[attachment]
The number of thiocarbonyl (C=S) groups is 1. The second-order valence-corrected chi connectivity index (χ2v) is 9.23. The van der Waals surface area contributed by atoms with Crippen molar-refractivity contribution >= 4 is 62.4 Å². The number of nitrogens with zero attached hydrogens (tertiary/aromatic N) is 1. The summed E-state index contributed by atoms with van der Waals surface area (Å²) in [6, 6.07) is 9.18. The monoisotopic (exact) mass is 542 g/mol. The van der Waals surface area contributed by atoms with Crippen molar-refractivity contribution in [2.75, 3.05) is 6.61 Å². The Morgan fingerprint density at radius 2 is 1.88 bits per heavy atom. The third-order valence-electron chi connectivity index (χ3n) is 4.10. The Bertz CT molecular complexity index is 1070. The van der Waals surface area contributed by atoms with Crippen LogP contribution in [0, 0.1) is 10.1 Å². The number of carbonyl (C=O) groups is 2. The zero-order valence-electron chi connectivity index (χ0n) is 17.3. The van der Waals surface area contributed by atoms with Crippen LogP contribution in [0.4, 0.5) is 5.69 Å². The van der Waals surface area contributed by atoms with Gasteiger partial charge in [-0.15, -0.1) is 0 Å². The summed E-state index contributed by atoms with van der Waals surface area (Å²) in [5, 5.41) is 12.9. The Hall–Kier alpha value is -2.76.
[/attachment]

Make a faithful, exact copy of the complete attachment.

The number of thiocarbonyl (C=S) groups is 1. The second-order valence-corrected chi connectivity index (χ2v) is 9.23. The van der Waals surface area contributed by atoms with Crippen molar-refractivity contribution >= 4 is 62.4 Å². The number of nitrogens with zero attached hydrogens (tertiary/aromatic N) is 1. The summed E-state index contributed by atoms with van der Waals surface area (Å²) in [6, 6.07) is 9.18. The monoisotopic (exact) mass is 542 g/mol. The van der Waals surface area contributed by atoms with Crippen molar-refractivity contribution in [2.75, 3.05) is 6.61 Å². The Morgan fingerprint density at radius 2 is 1.88 bits per heavy atom. The third-order valence-electron chi connectivity index (χ3n) is 4.10. The Bertz CT molecular complexity index is 1070. The van der Waals surface area contributed by atoms with Crippen LogP contribution in [0, 0.1) is 10.1 Å². The number of carbonyl (C=O) groups is 2. The zero-order valence-electron chi connectivity index (χ0n) is 17.3. The van der Waals surface area contributed by atoms with Crippen LogP contribution in [0.4, 0.5) is 5.69 Å². The van der Waals surface area contributed by atoms with Gasteiger partial charge in [-0.15, -0.1) is 0 Å². The summed E-state index contributed by atoms with van der Waals surface area (Å²) in [5, 5.41) is 12.9. The Hall–Kier alpha value is -2.76.